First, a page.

Few people have heard of it, yet many consider John Blankenbaker's KENBAK-1 to be the first commercial personal computer.

Koss introduced these headphones over 40 years ago, and they remain affordable favorites to this day.

Superman's Black-And-White Flights On The Silver Screen

Serials HLINE

Many mere mortals think that the 2013 Superman movie is the character's sixth outing on the silver screen, but the Krytptonian hero has found his way onto the big (and small!) screen many times over the last 75 years.

Title card mini1948 marks the first live-action movie appearance of Superman. This was in a 15 part black and white serialized adventure simply called "Superman". Serials were played at movie matinées, with each installment ending in a cliffhanger to goad audiences back the following week to see the resolution. Serials were churned out as cheapies to fill out the bill with feature films, and even a big name character like Superman was no exception. The character's flight was depicted through cost-effective cartoon animation.

One funny consequence of this hybrid animation approach is that it worked relatively well for depicting takeoffs, but not landings. The footage transitions between live-action Superman on the ground to animatedTake flight mini Superman taking to the air fairly well. But landings were so difficult to animate that Superman lands behind cars and buildings an awful lot. Better yet, he seems to often overshoot where he's going, disappears out of camera range, just so he can run back into frame. Oh, and Superman flies past the same rocky hill in every installment.

One cute thing is that lead actor Kirk Alyn only received credit as playing Clark Kent. Columbia promoted the film with the claim that they couldn't find anyone to play Superman, so they had to hire the actual Superman. Noel Neill's portrayal of Lois Lane made such an indelible mark on the character that she went on to play Lois in the next serial, as well as five seasons of the 50s television show. Director Thomas Carr also went on to the next serial and TV show. I guess if you can work opposite a guy in unfortunately baggy tights without cracking up, you've got a job SUPERWEEk mini logofor life. Oh, and those tights were actually grey and brown instead of of blue and red to photograph better in black and white.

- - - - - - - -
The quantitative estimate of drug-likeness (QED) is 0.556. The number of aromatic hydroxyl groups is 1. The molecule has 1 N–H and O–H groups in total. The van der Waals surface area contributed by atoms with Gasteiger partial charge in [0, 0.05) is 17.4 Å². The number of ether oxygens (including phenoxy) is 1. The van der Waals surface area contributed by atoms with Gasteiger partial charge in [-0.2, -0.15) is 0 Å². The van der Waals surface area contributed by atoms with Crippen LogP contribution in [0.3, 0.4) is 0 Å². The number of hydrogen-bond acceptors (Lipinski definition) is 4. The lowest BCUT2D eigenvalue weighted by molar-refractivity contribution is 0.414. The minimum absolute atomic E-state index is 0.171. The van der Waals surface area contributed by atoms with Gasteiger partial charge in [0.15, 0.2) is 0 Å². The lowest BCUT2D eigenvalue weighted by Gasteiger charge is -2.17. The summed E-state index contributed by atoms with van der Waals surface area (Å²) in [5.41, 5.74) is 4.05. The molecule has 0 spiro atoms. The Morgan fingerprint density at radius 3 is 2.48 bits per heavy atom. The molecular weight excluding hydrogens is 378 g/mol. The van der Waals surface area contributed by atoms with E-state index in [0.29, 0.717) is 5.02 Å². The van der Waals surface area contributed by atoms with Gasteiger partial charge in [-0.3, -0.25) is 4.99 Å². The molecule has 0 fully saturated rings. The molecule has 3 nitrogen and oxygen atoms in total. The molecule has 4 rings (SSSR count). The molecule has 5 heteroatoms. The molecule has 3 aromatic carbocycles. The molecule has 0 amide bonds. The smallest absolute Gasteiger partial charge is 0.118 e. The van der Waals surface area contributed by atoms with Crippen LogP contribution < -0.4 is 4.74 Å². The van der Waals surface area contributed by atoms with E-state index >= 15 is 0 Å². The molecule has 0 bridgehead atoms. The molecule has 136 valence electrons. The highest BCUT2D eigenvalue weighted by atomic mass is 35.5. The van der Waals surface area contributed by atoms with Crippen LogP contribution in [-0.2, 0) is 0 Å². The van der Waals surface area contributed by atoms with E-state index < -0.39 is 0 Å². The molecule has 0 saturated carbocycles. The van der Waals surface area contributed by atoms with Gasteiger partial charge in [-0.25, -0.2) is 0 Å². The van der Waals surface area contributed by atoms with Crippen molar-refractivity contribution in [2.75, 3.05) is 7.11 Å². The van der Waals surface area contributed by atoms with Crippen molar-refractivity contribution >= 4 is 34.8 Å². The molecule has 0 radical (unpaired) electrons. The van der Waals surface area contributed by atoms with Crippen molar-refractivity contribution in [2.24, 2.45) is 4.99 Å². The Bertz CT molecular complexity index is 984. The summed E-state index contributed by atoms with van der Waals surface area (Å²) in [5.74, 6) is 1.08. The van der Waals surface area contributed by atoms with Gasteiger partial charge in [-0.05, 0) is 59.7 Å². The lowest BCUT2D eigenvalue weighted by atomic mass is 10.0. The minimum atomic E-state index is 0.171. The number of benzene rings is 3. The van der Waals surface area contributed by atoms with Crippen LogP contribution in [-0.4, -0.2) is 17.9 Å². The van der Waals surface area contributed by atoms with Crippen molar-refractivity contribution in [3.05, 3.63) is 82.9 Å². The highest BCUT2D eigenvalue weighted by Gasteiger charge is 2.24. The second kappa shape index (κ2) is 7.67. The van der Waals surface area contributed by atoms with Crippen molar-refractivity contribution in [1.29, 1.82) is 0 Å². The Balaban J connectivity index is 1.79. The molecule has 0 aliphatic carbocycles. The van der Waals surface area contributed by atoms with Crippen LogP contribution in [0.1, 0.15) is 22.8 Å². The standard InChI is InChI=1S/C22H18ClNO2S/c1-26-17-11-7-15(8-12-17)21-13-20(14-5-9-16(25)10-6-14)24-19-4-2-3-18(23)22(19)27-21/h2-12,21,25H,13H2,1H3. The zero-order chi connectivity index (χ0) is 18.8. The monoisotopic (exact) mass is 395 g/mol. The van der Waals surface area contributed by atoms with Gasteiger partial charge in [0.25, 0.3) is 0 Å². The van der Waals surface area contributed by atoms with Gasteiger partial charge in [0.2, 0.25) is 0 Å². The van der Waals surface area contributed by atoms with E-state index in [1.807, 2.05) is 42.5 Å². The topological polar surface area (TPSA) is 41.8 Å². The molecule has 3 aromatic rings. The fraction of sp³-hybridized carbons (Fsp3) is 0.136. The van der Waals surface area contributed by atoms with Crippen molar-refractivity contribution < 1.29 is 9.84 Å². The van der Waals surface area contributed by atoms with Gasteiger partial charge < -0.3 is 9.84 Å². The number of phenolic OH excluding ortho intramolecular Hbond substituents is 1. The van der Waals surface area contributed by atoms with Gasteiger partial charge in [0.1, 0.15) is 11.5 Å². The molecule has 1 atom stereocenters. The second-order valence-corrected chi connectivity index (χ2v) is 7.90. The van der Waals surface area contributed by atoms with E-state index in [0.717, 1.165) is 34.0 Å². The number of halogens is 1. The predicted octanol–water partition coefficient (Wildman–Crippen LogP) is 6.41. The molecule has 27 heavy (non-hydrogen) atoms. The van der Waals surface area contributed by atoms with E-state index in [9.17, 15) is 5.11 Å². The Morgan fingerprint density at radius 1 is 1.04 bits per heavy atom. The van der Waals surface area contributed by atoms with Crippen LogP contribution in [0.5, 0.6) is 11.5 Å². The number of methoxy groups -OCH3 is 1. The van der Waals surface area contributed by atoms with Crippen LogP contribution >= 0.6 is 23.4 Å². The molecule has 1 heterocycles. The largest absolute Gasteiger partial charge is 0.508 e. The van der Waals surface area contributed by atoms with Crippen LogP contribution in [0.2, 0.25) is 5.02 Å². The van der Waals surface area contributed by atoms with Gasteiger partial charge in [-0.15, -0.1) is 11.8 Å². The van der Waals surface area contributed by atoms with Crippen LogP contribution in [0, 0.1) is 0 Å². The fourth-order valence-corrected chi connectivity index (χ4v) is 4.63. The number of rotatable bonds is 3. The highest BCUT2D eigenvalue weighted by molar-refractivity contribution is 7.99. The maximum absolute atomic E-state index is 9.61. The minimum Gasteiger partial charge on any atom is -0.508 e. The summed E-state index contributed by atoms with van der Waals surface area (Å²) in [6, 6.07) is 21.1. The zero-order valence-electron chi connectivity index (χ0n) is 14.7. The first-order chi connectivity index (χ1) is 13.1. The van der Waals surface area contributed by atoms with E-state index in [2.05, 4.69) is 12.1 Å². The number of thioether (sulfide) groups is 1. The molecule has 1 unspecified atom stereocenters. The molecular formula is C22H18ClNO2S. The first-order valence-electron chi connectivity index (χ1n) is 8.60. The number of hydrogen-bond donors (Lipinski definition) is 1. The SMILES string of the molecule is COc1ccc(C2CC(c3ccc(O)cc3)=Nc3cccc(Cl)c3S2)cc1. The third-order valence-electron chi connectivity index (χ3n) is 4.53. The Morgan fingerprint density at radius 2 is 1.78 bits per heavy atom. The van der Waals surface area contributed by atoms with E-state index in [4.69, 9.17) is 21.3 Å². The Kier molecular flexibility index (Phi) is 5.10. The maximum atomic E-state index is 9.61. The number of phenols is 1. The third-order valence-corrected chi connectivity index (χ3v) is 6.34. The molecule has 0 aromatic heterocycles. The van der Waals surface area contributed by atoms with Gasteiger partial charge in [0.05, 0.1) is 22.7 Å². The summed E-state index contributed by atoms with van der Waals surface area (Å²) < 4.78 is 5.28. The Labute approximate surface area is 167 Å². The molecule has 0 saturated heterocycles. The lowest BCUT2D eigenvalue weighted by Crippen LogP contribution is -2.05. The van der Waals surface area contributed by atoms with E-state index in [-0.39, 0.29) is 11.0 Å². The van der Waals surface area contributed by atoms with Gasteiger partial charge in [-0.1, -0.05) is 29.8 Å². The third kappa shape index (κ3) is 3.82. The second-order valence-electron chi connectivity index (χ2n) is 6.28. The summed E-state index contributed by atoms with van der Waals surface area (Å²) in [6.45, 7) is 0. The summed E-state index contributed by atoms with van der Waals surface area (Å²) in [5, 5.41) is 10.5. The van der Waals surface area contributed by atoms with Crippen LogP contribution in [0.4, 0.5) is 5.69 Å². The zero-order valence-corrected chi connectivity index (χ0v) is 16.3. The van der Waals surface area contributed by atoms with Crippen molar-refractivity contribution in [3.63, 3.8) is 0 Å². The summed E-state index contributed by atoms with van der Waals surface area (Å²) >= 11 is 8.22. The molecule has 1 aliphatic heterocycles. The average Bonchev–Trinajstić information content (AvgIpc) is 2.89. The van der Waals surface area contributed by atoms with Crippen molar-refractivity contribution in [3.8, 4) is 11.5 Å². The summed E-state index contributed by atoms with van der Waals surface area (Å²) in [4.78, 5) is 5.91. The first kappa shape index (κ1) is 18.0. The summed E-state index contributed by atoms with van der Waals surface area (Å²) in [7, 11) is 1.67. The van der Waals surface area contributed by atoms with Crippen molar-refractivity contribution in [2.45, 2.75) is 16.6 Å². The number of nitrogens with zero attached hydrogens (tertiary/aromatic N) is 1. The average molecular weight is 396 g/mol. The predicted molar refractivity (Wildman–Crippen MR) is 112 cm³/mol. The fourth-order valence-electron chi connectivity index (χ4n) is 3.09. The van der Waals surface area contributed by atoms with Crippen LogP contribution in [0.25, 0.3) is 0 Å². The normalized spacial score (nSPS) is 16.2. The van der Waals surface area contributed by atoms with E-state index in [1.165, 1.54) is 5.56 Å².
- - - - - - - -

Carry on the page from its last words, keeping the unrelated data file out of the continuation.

None of these cheap shortcuts limited the first "Superman" serial's tremendous success, so in 1950 a second 15 part serial "Atom Man Vs. Superman" hit screens. This time Superman was pitted against his arch-enemy from the comics, Lex Luthor. Kirk Alyn returned as the Man of Steel, while Lex was authored by cinema stalwart Lyle Talbot. When not at each other's throats in the film, Alyn and Talbot became friends off-screen - famously swapping recipes (both were fond of cooking) between takes.

Kirk alyn live flightThe second serial does improve on the flying effect somewhat, by simply turning the camera sideways and having Alyn raise his arms above his head. Smoke was blown down onto him yielding something of an impression of flight. Longer sequences continued to use the animated method.

In this second sequel outing, the cheapness is even more apparent on-screen. The production attracted some critical ire, but more importantly attracted one of the largest audiences ever in the serial era. If anyone was left with a sour taste after this sequel series, it was soon forgotten as the blockbuster TV show took to the air just two years later. If you'd like to see for yourself, both classic serials have been released together on DVD.

1978's lavish movie adaptation finally gave Superman the scope that he deserved, so it was up to other countries to carry on the tradition of showing the character in the cheapest way possible - which is my rather thin segue into sharing clips from Superman films flying in from our friends in far-off lands.


Pick up both serials in one DVD collection and help out Retro Thing


Related Posts Plugin for WordPress, Blogger...